How can I protect myself from depression during self-isolation?

Coronavirus / Sanitas Medical Center

Date: May 1, 2020
How can I protect myself from depression during self-isolation?

It is normal to feel anxious, stressed, sad or depressed at times, as a reaction to life's struggles. Although the first three feelings are more common, depression may occur less frequently but in multiple episodes. During those episodes, symptoms may include feeling emptiness, irritability, sleeping problems, and frustration. Also, other symptoms are to have loss of interest or pleasure in normal activities such as going out, intercourse, or hobbies, among others. Depression symptoms could arise when you stay isolated for a prolonged period of time, like most of us are now, as a consequence of the COVID-19 pandemic.
If you are feeling these symptoms, take time to do the following to feel better and to prevent a stronger level of depression:

  1. Take time to take care of your body by doing exercises, eating healthy and regular meals, and do not forget to get a good night’s sleep. 
  2. Avoid over-consumption of traditional media and use social media wisely. Try to develop a routine so you stay informed without putting yourself in a continuous state of alert.
  3. Take time to talk with your loved ones about the COVID-19 outbreak. Remember that you are not alone. Video calls are a great way to stay connected while practicing social distancing.
  4. Take time to take care of your mind by practicing positive thinking. While you may not realize it, thoughts about a situation have more impact on feelings than the situation itself.

Suffering from depression can also lead to suicidal thoughts. Some warning signs could be:

  • Talking about wanting to die or to kill oneself
  • Looking for a way to kill oneself
  • Talking about feeling hopeless or having no purpose
  • Talking about feeling trapped or being in unbearable pain
  • Talking about being a burden to others
  • Increasing the use of alcohol or drugs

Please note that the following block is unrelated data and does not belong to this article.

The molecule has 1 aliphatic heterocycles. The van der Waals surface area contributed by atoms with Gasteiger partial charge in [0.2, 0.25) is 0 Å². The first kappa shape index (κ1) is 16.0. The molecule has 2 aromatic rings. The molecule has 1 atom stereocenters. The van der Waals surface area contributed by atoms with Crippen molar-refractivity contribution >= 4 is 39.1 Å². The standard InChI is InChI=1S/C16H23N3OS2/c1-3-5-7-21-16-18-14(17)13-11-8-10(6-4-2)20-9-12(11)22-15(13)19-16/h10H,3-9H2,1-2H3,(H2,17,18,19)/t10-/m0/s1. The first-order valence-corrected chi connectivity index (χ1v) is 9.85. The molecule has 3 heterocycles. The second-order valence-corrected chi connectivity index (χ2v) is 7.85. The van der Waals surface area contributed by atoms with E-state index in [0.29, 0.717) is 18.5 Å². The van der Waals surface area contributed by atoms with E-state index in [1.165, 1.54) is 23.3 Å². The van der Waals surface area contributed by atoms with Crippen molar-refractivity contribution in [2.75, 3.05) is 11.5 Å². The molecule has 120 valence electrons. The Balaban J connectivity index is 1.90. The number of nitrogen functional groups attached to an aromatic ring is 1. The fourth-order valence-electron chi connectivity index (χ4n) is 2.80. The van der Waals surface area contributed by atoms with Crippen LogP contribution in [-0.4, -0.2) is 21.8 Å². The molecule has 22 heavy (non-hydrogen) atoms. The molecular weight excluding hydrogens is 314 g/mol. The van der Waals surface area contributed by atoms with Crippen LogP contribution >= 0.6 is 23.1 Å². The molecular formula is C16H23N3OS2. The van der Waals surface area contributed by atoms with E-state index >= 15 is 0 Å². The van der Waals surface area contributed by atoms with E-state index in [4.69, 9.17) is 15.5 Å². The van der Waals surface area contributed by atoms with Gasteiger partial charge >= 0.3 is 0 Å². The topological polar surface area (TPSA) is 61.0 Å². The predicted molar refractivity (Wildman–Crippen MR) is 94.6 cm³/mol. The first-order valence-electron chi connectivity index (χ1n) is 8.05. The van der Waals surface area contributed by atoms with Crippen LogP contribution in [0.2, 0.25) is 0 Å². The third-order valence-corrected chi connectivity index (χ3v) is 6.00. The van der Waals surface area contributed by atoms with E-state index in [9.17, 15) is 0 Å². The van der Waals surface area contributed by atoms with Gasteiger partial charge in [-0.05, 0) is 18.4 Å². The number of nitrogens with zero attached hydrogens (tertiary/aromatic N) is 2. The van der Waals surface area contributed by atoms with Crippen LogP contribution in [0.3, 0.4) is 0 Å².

• Acting anxious, agitated, or reckless
  • Giving away personal possessions 
  • Sleeping too little or too much
  • Withdrawing or feeling isolated
  • Showing rage or talking about seeking revenge
  • Displaying extreme mood swings

Seek help as soon as possible if you or a loved one is showing warning signs of suicide. Suicide impacts all cultures, ages, races, faiths, and economic status. Struggling with depressive symptoms can make suicide more likely. Yet, suicidal thoughts and actions are preventable and treatable when caught early. 
If you or someone you know is in crisis:

  • Ask for help. If you or a loved one needs to talk to a mental health professional, call The National Distress Helpline at 1-800-985-5990. They are available 24/7. 
  • If you are in crisis, make sure you are not alone. If someone else is in crisis, make sure they are not left alone. Get immediate help or ask a friend or family member to help you.
  • Call 1-800-273-TALK (8255) to talk to a skilled, trained counselor at a crisis center in your area at any time (National Suicide Prevention Lifeline).
  • In an emergency, call 911.

Today and every day, the care and safety of our patients and team members are our number one priority. We will continue to work tirelessly to put things into place that will keep you safe. The Sanitas team thanks you for trusting us during this COVID-19 pandemic. If you are a patient, please remember that you can visit our appointment guides to schedule a virtual appointment with your Sanitas doctor: FloridaNew JerseyConnecticutTexas.

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